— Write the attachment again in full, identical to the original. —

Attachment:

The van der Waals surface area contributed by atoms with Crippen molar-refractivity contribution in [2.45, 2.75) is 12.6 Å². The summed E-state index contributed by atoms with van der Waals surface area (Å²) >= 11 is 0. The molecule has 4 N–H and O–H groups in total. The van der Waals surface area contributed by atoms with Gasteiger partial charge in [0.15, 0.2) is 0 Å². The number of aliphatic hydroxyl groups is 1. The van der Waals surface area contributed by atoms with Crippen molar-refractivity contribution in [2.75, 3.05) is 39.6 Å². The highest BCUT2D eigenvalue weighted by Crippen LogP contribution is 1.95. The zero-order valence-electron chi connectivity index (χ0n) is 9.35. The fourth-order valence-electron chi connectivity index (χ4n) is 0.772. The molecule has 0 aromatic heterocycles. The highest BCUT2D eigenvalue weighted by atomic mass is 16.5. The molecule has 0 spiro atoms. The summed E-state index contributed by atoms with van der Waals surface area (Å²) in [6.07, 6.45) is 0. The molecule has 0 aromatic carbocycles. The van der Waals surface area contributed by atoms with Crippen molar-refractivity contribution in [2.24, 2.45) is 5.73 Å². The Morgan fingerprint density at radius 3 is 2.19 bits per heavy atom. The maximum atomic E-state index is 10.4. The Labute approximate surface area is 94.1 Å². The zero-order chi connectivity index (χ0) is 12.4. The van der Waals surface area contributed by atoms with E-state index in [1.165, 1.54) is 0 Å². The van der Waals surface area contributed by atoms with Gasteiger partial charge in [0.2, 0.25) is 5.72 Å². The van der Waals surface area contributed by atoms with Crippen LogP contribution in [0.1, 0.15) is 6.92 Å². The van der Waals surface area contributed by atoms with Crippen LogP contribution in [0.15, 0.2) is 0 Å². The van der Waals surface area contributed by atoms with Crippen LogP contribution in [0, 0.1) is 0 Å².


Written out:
The van der Waals surface area contributed by atoms with Crippen molar-refractivity contribution in [2.45, 2.75) is 12.6 Å². The summed E-state index contributed by atoms with van der Waals surface area (Å²) >= 11 is 0. The molecule has 4 N–H and O–H groups in total. The van der Waals surface area contributed by atoms with Gasteiger partial charge in [0.15, 0.2) is 0 Å². The number of aliphatic hydroxyl groups is 1. The van der Waals surface area contributed by atoms with Crippen molar-refractivity contribution in [2.75, 3.05) is 39.6 Å². The highest BCUT2D eigenvalue weighted by Crippen LogP contribution is 1.95. The zero-order valence-electron chi connectivity index (χ0n) is 9.35. The fourth-order valence-electron chi connectivity index (χ4n) is 0.772. The molecule has 0 aromatic heterocycles. The highest BCUT2D eigenvalue weighted by atomic mass is 16.5. The molecule has 0 spiro atoms. The summed E-state index contributed by atoms with van der Waals surface area (Å²) in [6.07, 6.45) is 0. The molecule has 0 aromatic carbocycles. The van der Waals surface area contributed by atoms with Crippen molar-refractivity contribution in [2.24, 2.45) is 5.73 Å². The Morgan fingerprint density at radius 3 is 2.19 bits per heavy atom. The maximum atomic E-state index is 10.4. The Labute approximate surface area is 94.1 Å². The zero-order chi connectivity index (χ0) is 12.4. The van der Waals surface area contributed by atoms with E-state index in [1.165, 1.54) is 0 Å². The van der Waals surface area contributed by atoms with Gasteiger partial charge in [0.2, 0.25) is 5.72 Å². The van der Waals surface area contributed by atoms with Crippen LogP contribution in [0.1, 0.15) is 6.92 Å². The van der Waals surface area contributed by atoms with Crippen LogP contribution in [0.15, 0.2) is 0 Å². The van der Waals surface area contributed by atoms with Crippen LogP contribution in [0, 0.1) is 0 Å².